Middle east

Will the Arab Summit in Riyadh end al-Assad’s isolation?

The Arab League announced Sunday that the 32nd Arab Summit will be held on May 19 in the Saudi capital, while Syria’s return to its Arab region is expected to be on the agenda. The summit’s agenda will be amid diplomatic momentum that followed a devastating earthquake that left tens of thousands dead and massive destruction in addition to Riyadh and Damascus ending years of diplomatic isolation.

Riyadh invited Syrian President Bashar Al-Assad to participate in the Arab summit, although it would be premature to make such arrangements. All indications are that with the exception of Qatar, which is still hesitant, the Arab trend is supportive of and motivation for Syria to regain its membership in the Arab League.

Setting a date for the Arab summit “follows consultations between the Secretary-General of the League, Ahmed Aboul Gheit, and the Saudi government, which informed Riyadh that it welcomes holding the summit on that date.”

“The summit will be preceded by several preparatory meetings at the senior officials and ministerial levels in preparation for holding it over five days,” the statement said. The last Arab summit was held in Algeria last November, and few Arab leaders attended.

It was the last summit of Arab leaders of the 22-nation Arab League, the first after a three-year hiatus due to the COVID-19 crisis.

At the Algiers summit, Arab leaders discussed regional conflicts, especially in Syria and Libya, as well as the normalization of relations between some Arab countries in recent years.

The upcoming Riyadh summit will be the 50th in the history of the Arab League’s 77-year summits and will establish reconciliation and enhance efforts

From the first summit held in Egypt in 1946 to the Algiers summit, Arab summits have included 31 ordinary summits, 14 emergency summits and 4 socio-economic development summits.

This week, three well-informed sources said that Syria and Saudi Arabia agreed to reopen their embassies and restore diplomatic relations, which were severed more than a decade ago, in a development that would represent a big step on the road to ending their isolation after they began to gradually disintegrate following the wide-ranging Arab solidarity with Damascus, which was struck by a devastating earthquake on February 6th.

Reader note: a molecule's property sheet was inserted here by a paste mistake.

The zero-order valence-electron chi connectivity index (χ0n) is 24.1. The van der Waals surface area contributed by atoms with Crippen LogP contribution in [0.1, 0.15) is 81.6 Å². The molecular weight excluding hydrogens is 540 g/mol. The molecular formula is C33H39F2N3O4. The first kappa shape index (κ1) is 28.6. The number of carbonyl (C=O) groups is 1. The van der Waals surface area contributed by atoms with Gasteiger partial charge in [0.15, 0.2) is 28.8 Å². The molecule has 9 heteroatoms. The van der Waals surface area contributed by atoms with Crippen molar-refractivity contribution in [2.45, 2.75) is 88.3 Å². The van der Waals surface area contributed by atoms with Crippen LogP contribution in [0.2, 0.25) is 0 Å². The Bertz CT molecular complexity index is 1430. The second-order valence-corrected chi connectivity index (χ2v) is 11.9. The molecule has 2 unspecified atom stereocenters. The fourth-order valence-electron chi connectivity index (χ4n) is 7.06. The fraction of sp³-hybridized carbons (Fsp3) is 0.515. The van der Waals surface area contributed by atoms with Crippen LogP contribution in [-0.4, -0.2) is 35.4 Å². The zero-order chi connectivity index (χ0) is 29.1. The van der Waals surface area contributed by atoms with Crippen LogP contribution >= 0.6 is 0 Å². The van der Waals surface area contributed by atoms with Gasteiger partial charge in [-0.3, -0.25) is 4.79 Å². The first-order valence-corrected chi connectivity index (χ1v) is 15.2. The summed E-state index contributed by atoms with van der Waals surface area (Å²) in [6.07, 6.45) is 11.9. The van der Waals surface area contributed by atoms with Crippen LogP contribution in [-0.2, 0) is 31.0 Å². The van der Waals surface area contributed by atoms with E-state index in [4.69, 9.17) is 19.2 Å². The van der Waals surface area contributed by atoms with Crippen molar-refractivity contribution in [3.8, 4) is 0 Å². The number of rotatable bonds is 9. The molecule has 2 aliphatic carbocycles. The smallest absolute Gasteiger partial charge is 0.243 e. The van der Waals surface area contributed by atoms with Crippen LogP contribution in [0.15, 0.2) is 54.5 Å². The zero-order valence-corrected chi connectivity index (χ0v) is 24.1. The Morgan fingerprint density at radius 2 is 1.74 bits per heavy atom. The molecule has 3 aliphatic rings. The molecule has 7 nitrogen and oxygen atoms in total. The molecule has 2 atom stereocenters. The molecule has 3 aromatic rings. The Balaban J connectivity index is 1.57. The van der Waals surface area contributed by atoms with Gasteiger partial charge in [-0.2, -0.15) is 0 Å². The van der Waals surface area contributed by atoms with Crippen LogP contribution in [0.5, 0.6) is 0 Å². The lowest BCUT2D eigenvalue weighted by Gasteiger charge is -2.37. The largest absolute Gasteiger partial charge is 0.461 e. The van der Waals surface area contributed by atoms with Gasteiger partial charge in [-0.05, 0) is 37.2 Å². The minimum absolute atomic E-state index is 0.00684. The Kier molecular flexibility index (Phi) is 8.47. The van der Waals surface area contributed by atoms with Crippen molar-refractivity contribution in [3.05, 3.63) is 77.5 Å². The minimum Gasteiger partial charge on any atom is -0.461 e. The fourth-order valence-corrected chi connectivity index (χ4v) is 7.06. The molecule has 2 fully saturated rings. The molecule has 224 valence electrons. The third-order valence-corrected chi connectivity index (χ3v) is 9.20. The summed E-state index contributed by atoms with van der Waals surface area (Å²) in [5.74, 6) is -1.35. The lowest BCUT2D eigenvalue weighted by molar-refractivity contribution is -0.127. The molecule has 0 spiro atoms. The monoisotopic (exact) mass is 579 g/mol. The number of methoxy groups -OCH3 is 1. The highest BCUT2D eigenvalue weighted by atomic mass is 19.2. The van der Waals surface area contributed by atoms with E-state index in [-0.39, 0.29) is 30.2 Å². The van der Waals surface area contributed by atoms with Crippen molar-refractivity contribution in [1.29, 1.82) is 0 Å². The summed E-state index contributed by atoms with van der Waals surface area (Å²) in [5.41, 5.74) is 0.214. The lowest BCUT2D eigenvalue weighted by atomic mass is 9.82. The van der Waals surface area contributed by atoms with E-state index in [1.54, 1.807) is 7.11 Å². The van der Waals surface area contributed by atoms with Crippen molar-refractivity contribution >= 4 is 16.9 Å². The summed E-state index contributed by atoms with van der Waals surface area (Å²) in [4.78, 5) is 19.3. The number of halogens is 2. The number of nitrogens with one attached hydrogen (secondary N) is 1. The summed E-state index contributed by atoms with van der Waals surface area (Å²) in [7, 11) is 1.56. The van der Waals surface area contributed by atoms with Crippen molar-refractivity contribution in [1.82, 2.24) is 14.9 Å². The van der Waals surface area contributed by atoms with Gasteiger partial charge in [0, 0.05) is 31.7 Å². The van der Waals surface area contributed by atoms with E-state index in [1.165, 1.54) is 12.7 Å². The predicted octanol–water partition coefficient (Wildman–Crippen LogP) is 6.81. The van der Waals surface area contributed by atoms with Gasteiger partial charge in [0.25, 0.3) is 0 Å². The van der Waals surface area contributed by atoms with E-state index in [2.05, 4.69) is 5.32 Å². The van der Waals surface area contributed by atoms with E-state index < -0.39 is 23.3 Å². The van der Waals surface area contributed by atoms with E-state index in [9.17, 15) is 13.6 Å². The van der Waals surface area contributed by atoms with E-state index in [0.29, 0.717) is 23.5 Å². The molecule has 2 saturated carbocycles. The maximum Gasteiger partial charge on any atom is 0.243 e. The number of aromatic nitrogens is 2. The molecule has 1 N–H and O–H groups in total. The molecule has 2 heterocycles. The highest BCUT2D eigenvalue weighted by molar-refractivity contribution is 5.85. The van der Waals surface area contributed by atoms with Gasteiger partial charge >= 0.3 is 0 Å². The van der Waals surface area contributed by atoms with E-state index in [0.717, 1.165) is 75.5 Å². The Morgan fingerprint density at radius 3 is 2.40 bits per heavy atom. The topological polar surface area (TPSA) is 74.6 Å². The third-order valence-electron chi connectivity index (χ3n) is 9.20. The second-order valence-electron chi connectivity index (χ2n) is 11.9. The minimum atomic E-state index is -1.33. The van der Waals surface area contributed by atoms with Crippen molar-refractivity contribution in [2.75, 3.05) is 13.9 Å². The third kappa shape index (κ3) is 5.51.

A pro-Damascus regional source said that contacts between Riyadh and Damascus gained momentum after a historic agreement to restore relations between Saudi Arabia and Iran, a key ally of Syrian President Bashar Al-Assad.

The restoration of ties between Riyadh and Damascus will be the most significant development so far in Arab moves to normalize relations with Assad, who was boycotted by many Western and Arab countries after the outbreak of the Syrian civil war in 2011. A second regional source allied with Damascus said the two governments “are preparing to reopen the embassies after Eid al-Fitr.”

The decision was the result of talks in Saudi Arabia with a senior Syrian intelligence official, according to one regional source and a Gulf diplomat.

Earlier this month, Saudi Foreign Minister Prince Faisal bin Farhan signaled his country’s intention to resume ties with Damascus by stressing the importance of engagement with the Syrian regime and dialog as a means to resolve the Syrian crisis. He said that reaching out to Assad could lead to Syria’s return to the Arab League, but added that it might be premature to discuss such a move at this time.

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